Caribbean leaders express support for Guyana Gov’t’s effort to pass AML Bill – in letters to President Ramotar
Several regional leaders have written to President Donald Ramotar, expressing their concerns about the failure of the local legislature to pass the critically needed Anti Money Laundering and Countering the Financing of Terrorism (AMLCFT) Amendment bill.
St Lucian Prime Minister and Minister for Finance, Economic Affairs, Planning and Social Security, Dr Kenny Anthony stated that Guyana’s intransigence is “exceedingly unfortunate as the damage to the reputation of Guyana could be costly”.
St Lucian Prime Minister, Dr Kenny Anthony
He expressed the hope that better sense prevails and a swift solution is found as he assured his government’s support in the Guyana Government’s effort to secure the passage of the Bill.
Premier of the Virgin Islands Dr. Daniel Orlando Smith, noted that Guyana’s pivotal role in bringing about regional AML/CFT compliance, is recognised and efforts in seeking to strengthen Guyana’s existing legislation of the AMLCFT Act 2009 is to be commended.
“The Virgin Islands supports your ongoing efforts to bring about the enactment of key legislative reforms. In the context, we will at CFATF level and especially at the ICRG level, endeavour to encourage and emphasise the need for expedited reform and the importance of national unity and cohesiveness in order to achieve this,” Smith stated.
President Ramotar was also wished success in moving forward what was described as a very critical process.
It was hoped, by Barbados Prime Minister Freundel J. Stuart, that the initial statement issued by the CARICOM Bureau last November would have made a positive impact on this challenging situation, “but it clearly has not done so”.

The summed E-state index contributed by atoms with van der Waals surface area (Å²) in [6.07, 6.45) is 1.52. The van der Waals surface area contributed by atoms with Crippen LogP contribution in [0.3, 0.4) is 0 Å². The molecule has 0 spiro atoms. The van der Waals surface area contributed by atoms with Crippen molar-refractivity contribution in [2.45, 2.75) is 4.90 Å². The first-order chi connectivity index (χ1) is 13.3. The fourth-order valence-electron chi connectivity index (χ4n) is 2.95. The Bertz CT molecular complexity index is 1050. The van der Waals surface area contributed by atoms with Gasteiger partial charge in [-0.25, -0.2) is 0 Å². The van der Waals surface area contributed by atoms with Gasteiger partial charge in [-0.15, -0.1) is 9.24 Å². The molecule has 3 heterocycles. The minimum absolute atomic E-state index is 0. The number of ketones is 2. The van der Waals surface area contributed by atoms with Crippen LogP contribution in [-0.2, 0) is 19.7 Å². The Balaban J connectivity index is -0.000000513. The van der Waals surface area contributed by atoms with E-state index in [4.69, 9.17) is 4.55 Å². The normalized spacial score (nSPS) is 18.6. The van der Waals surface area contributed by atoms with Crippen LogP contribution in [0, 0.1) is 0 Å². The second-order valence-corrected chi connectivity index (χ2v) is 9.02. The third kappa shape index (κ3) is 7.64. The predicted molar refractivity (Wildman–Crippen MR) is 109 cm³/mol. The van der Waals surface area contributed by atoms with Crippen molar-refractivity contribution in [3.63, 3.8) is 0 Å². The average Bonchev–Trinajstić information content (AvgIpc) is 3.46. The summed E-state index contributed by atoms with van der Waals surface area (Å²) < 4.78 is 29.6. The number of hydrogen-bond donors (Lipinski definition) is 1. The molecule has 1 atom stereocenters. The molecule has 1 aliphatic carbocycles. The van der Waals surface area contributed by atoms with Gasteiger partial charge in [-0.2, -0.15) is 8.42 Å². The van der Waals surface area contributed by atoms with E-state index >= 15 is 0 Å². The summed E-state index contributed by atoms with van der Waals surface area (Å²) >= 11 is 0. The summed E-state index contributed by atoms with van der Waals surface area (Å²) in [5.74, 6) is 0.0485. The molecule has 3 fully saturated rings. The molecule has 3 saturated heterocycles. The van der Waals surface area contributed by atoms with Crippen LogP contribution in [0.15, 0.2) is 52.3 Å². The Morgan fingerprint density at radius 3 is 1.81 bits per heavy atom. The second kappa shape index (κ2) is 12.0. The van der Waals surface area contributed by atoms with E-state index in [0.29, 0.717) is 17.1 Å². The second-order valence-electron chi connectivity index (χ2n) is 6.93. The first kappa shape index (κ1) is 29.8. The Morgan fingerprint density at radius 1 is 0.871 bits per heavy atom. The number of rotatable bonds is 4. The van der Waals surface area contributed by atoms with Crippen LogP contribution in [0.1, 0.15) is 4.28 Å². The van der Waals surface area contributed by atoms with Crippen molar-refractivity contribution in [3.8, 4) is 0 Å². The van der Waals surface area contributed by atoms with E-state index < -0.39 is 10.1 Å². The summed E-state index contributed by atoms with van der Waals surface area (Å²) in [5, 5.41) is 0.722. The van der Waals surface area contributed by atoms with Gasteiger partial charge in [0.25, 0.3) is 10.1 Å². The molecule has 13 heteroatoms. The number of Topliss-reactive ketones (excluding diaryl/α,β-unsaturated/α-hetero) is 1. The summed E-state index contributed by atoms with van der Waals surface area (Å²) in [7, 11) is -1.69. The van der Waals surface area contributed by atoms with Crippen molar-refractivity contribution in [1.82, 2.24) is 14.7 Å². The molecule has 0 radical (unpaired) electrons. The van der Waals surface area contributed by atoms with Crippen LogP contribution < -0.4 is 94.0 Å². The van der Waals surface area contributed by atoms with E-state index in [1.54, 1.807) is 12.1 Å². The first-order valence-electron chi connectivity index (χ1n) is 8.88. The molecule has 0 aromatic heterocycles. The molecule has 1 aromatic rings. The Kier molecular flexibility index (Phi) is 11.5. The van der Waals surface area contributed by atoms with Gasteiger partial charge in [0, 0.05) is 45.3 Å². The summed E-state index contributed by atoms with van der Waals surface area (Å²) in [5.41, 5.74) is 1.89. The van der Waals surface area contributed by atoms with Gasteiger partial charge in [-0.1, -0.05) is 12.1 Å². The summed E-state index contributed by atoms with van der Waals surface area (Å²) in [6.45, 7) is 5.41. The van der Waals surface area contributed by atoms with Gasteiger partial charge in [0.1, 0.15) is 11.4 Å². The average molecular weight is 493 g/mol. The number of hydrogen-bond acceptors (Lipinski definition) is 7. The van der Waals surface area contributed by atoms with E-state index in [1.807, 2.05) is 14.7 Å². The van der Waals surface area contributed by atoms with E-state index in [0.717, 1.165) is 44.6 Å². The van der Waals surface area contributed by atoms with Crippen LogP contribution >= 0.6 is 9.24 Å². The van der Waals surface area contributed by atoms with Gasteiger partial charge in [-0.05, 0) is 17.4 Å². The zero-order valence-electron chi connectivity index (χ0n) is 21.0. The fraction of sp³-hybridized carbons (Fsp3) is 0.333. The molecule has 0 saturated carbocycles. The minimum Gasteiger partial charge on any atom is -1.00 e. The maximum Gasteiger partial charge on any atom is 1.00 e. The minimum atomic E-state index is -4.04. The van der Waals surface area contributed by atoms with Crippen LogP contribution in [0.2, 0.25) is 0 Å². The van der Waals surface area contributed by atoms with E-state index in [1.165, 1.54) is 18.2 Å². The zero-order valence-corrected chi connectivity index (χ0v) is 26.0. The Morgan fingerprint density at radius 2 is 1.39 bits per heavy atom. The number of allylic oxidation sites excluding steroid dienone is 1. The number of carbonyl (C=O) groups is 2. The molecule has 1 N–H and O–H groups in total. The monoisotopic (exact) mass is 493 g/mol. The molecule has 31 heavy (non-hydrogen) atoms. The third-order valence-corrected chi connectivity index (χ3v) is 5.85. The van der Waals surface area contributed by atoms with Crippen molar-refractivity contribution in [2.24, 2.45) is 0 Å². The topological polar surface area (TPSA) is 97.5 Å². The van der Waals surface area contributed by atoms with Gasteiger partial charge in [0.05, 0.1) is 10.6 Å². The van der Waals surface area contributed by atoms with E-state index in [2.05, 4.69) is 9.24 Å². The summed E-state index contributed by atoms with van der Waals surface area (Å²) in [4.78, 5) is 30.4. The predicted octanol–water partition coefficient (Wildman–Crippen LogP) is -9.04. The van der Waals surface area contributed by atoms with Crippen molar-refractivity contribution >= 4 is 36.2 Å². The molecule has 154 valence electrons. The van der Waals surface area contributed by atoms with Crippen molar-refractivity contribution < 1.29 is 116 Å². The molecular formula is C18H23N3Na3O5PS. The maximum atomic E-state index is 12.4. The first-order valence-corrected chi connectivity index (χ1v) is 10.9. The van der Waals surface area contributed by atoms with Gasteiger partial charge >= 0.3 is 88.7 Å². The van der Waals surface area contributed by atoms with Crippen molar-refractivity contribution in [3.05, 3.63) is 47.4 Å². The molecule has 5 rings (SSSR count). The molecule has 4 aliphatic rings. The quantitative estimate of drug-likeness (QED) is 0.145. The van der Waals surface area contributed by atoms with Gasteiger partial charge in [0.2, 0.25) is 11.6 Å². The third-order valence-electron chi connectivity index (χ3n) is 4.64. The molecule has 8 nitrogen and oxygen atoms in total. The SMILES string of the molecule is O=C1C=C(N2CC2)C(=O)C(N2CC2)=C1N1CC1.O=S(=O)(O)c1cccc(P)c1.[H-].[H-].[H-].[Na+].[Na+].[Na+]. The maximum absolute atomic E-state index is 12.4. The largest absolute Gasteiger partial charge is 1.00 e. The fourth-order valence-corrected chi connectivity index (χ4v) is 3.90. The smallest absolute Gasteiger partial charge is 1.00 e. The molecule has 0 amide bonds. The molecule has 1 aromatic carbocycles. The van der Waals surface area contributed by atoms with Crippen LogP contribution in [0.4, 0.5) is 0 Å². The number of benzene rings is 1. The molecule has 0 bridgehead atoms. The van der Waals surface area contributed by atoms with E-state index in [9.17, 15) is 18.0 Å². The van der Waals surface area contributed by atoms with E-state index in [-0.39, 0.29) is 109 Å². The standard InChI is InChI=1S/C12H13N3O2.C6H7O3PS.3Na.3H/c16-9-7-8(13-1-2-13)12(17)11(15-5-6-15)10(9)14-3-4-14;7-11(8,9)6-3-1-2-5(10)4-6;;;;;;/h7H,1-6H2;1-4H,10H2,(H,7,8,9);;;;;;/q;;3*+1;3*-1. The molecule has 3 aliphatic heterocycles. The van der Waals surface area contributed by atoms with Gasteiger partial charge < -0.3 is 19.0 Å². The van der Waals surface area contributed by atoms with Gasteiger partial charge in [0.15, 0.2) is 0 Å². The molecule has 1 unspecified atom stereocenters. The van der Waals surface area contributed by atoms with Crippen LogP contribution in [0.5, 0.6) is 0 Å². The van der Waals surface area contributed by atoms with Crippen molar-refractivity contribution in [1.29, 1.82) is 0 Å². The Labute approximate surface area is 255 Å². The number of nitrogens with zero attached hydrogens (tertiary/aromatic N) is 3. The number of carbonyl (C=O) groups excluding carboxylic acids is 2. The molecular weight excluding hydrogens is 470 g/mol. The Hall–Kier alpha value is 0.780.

The Barbadian Leader noted that without any doubt this situation and the threatened action by CFATF will affect Guyana and the entire Caribbean region, “and will negatively impact the well-being of our people”.
Heads of Government of the Caribbean Community (CARICOM) at their 25th Inter-Sessional Meeting in Kingstown, St Vincent and the Grenadines recently issued a call for Guyana to pass the Bill currently in a Special Select Committee of the National Assembly
.Mr Freundel Stuart, Prime Minister of Barbados
The Heads discussed the impasse in Guyana in caucus, and agreed that the non-passage of this piece of legislation will have devastating economic impacts, not only for Guyana, but the rest of the region, if Guyana is blacklisted internationally.
In June 2014, the Financial Action Task Force (FATF) is slated to meet, when it will make a decision as to whether Guyana should be subjected to a prima facie review by the International Co-operation Review Group (ICRG).
There has been tremendous public outcry over the opposition’s proposals, with the Private Sector Commission, religious groups, the National Competitiveness Council, labour unions, and residents across the country calling on the political parties to pass the bill. Their urgings have since fallen on deaf ear as the opposition continues to be intransigent.
More recently, residents in several communities such as Lusignan, Mahaica, Anna Regina, Greenwich Park, and Bartica have demanded that the bill be passed or elections be held.